The fund for the sculpture exhibit in Newport Beach Civic Center Park is almost $20,000 short of what it needs to cover the next round of installations, leading the city Arts Commission to seek approval to move some money around and waive previous City Council stipulations to spend fewer public dollars on the displays.
The council on Tuesday will consider the commission’s request to transfer $19,711 from the Cultural Arts Professional and Technical Services account to the Sculpture Exhibition in Civic Center Park Phase 4 account.
The accounts, which are separate, are both within the broader cultural arts budget, but the council would need to greenlight the transfer. The Arts Commission needs the funds to help cover the payments it gives artists who loan their sculptures to the city during the two-year exhibition phases. The program, which started in 2014, is now in Phase 3.
In 2017, the council approved the third and fourth phases of the rotating exhibit with the conditions that in Phase 4 — which starts this fall — the artist payments come from private sources, the Arts Commission and city staff cut project management fees by half, and municipal workers install the pieces.
The total cost of Phase 4 is $134,711 — $84,711 for project management, curation, installation and de-installation and $50,000 for the artist payments.
Currently, the Phase 4 account has $100,000. The nonprofit Newport Beach Arts Foundation has committed $15,000 of the remaining $34,711, leaving $19,711 to make up.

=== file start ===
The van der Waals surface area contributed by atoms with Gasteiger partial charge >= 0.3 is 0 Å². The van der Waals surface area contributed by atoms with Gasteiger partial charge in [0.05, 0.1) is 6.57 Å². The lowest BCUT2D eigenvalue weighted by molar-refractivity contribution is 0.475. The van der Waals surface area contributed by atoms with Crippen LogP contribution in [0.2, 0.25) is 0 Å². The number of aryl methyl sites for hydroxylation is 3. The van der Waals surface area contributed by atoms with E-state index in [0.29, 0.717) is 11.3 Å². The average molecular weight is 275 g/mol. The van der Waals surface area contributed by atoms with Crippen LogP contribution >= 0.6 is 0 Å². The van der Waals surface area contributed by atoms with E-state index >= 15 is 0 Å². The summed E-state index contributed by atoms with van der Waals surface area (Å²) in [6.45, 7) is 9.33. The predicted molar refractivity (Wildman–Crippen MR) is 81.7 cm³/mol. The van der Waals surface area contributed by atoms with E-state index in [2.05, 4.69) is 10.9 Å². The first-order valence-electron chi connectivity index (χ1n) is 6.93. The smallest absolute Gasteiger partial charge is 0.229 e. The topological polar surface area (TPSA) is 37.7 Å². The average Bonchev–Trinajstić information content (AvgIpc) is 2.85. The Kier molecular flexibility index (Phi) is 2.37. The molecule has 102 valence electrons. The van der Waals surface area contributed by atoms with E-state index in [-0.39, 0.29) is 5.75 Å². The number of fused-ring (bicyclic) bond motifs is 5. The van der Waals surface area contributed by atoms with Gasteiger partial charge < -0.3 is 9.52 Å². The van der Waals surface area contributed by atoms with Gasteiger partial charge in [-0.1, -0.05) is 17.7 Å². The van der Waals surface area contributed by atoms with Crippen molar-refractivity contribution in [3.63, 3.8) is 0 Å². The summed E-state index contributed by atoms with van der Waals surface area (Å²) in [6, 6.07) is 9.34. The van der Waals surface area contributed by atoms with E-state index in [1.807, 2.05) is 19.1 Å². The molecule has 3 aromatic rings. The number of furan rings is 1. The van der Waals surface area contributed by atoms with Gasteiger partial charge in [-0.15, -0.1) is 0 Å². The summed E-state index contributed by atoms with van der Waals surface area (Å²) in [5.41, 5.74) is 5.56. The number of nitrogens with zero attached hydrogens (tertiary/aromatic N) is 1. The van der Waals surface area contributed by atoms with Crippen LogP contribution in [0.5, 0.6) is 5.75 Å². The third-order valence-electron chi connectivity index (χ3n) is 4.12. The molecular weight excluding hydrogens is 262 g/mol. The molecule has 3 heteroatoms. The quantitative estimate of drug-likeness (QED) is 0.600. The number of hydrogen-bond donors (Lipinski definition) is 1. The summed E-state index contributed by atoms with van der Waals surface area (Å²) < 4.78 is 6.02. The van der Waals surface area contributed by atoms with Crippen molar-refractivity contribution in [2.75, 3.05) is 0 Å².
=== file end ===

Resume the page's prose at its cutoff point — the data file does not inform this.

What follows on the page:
In addition to covering the shortfall, the commission would like the council to pay Arts OC, the project manager that has worked with the city on the program since its inception, the full $37,500 it bid rather than cut back, and to keep the firm Arts OC uses to install the pieces rather than use municipal employees.
The commission believes there are cost efficiencies in hiring a business that specializes in art installation, according to a staff report.
General plan update
Tuesday’s council meeting also includes a study session on the upcoming general plan update process.
The council and staff will discuss the creation of a steering committee and a citizen advisory committee, necessary consulting services, outreach and the overall scope and timeline.
The general plan is the city’s comprehensive development framework that guides policies on land use, housing, roads, recreation, historical and natural resources, arts and culture, the harbor and bay, safety and noise. It most recently was revised in 2006. The next comprehensive update could take about three years, depending on the scope.